On the following day, I set out on exploring Dhaka, a city with a population of 18 million built in a small geographical area, which is the most squeezed place I’ve ever been. From the very first moment I was experiencing such extreme chaotic conditions of crowd, noise, heat and pollution that India now resembled as… Switzerland. I will be riding on rickshaws, the tricycle taxis that flood the city dramatically increasing the traffic problem. Unofficially, they are estimated at around 800,000 and are not allowed to move on the highways. Another alternative is CNG, that is, gas-powered tricycles similar to tuk-tuks of other places in Asia, which I personally disliked because they are more expensive and have dense railing on the windows limiting the view. The cost for a rickshaw ride, which can take 1 or 2 hours depending on distance and traffic, varies at around 100 tika (€ 1). But seeing the fatigue of these drivers making their living in this inhumane working condition, you pay something more. Many times they carry more than one person, even a whole family!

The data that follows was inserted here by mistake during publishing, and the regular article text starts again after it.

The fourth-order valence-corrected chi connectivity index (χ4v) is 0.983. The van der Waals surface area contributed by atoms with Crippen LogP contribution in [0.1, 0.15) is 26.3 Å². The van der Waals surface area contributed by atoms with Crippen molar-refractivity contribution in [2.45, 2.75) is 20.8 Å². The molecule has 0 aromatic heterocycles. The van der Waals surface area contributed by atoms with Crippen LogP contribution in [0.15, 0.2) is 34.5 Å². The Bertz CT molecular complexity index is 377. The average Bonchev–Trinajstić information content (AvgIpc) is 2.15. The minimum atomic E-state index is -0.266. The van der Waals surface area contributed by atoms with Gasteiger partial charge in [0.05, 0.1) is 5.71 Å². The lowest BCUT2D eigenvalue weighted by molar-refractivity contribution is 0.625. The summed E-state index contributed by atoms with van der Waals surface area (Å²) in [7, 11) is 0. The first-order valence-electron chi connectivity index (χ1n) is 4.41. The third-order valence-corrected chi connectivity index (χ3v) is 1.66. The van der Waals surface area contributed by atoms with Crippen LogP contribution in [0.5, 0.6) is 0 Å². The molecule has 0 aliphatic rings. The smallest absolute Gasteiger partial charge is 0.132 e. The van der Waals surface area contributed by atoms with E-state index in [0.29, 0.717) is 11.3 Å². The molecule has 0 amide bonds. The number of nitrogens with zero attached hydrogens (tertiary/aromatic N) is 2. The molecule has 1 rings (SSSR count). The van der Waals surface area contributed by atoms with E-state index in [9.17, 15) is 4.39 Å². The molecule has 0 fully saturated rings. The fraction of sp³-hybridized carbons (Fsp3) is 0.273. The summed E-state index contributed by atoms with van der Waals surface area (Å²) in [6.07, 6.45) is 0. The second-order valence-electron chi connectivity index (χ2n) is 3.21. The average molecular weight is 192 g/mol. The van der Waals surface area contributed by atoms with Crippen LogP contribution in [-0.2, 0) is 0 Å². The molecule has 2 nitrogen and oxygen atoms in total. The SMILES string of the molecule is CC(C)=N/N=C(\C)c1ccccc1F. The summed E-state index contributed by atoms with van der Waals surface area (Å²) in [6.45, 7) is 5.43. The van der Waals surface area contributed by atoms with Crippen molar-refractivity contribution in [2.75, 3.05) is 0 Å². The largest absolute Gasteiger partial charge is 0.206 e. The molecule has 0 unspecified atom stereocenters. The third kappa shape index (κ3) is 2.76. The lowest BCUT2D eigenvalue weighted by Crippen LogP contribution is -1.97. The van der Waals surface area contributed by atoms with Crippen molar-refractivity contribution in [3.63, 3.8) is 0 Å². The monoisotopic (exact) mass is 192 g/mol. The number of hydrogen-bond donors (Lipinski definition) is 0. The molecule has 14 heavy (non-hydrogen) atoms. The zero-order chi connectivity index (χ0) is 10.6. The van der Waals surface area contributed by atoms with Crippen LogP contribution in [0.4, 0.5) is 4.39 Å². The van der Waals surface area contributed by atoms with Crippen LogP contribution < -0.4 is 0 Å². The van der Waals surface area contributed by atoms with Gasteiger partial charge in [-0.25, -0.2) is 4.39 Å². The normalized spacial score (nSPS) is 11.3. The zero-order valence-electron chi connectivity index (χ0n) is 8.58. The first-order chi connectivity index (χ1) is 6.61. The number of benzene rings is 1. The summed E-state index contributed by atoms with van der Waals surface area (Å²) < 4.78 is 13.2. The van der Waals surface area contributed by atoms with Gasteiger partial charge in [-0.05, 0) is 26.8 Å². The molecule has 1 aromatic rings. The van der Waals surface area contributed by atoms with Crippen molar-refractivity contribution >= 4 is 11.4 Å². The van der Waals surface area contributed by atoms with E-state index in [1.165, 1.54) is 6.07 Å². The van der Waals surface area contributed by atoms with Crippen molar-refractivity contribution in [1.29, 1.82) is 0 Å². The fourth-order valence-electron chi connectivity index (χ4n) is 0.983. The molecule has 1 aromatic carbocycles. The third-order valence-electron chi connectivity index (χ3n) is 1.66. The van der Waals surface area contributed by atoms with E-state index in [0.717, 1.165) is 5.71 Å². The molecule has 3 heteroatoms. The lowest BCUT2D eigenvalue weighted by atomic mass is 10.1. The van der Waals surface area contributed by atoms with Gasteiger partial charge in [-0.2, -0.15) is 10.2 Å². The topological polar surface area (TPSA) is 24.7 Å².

I have marked some points of interest on GPS, starting from the more distant to walk for the rest. Luckily the weather is good, but with unbearable heat and humidity that made sweat constantly flowing. From the area of Tejgaon where I was staying, I boarded a rickshaw heading towards Dhaka’s Old Town and the Lalbagh Fort, through narrow alleys reminiscent of old Delhi. The monument was unfortunately closed on Sundays, so I just took some outdoor photos. From there I continued exploring the alleys, starting to adjust to the traffic of people and vehicles that were driving mad, combined with the heat and the smell of open sewers.